Knicks’ defensive principles, under-used bench continue to lead to late game collapses

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Knicks Jalen Brunson is fouled by Jrue Holiday
Milwaukee Bucks’ Jrue Holiday, right, fouls New York Knicks’ Jalen Brunson during the first half of an NBA basketball game Monday, Jan. 9, 2023, in New York. (AP Photo/Frank Franklin II)

The Knicks had a 16-point lead over the Bucks with 2:26 to play in the third quarter on Monday night. It looked like they were well on their way to one of their best wins of the season. But, as they’ve done time and time again this season, the bottom fell out, and the Knicks found themselves on the wrong side of a 111-107 loss. 

Their inability to close out games has already been a concerning trend for New York but it’s now bordering on infuriating and could lead to somebody losing a job.


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Just this year, the Knicks have blown a nine-point lead with 44 seconds left in a loss to Dallas in December, blown a 23-point lead against the Hawks in November, collapsed down the stretch against the 76ers on Christmas, gave up a seven-point fourth-quarter lead in a loss to the Bulls, held on against Toronto despite blowing a 16 point lead with 4:37 left, and held on against San Antonio despite playing a nine-point fourth-quarter lead. 

Last night against the Bucks it took them only five minutes of game time to watch a 16-point lead evaporate. 

One of the continued issues we’ve discussed is head coach Tom Thibodeau’s refusal to play his bench. Last night, the New York bench played 47 combined minutes. The starters played 193 combined minutes. Four of the five starters played at least 37 minutes, and both Julius Randle and Jalen Brunson played over 40 minutes.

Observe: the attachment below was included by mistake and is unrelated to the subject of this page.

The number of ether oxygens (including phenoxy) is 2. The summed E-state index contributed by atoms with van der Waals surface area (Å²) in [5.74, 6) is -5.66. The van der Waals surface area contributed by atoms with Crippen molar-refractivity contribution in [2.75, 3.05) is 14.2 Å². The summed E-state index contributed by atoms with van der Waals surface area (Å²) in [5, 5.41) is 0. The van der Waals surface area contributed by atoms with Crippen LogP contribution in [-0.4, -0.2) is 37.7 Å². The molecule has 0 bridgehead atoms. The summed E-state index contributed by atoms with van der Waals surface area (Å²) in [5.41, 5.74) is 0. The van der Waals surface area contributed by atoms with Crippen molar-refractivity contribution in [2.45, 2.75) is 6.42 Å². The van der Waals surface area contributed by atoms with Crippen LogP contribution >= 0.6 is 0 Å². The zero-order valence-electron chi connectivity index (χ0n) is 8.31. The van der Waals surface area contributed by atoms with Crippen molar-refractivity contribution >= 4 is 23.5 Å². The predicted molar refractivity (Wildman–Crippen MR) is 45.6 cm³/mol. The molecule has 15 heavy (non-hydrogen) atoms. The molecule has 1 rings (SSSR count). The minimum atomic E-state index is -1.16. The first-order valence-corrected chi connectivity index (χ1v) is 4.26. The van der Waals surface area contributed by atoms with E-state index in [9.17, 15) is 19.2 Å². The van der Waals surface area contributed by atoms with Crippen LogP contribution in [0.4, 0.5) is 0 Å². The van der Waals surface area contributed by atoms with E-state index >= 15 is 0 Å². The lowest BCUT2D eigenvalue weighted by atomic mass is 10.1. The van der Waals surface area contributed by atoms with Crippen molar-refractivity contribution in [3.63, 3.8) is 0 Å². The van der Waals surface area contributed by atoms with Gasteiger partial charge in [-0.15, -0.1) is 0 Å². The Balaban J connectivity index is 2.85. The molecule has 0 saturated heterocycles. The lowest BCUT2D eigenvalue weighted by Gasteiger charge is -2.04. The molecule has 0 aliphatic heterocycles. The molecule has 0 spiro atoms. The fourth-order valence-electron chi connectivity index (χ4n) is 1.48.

That’s unsustainable, especially in a game that was as physical and grueling as this one was. The Knicks’ starters simply had no juice at the end of the game, and that has become a recurring trend this year. 

If New York believes that Thibodeau is their coach of the future then they need to get him bench players that he trusts for more than 10 minutes a game. However, if the organization believes in the talent of young bench assets like Obi Toppin, Miles McBride, and Jericho Sims then it might be time to ensure they are getting more minutes or find a coach who is willing to lighten the load of his starters a bit. 

New York is already at a talent deficit when put up against some of the best teams in the league because they don’t have a player like Giannis Antetokounmpo, who, even on a bad night, plays great defense and finishes with 22 points, 10 rebounds, five assists, and two blocks.

The Knicks need to have near-perfect execution and precision if they want to compete at this level, and the heavy minutes total has been leading to sloppy late-game basketball that is costing this team wins. 

One of the areas where this is most evident is on the defensive end. 

Part of the hallmark of a Tom Thibodeau defense is aggressive help defense and constant rotations. It’s why you see things like this play from Evan Fournier, where is comes over to help on Giannis in the low block, even though he leaves his man wide open on the other side of the court.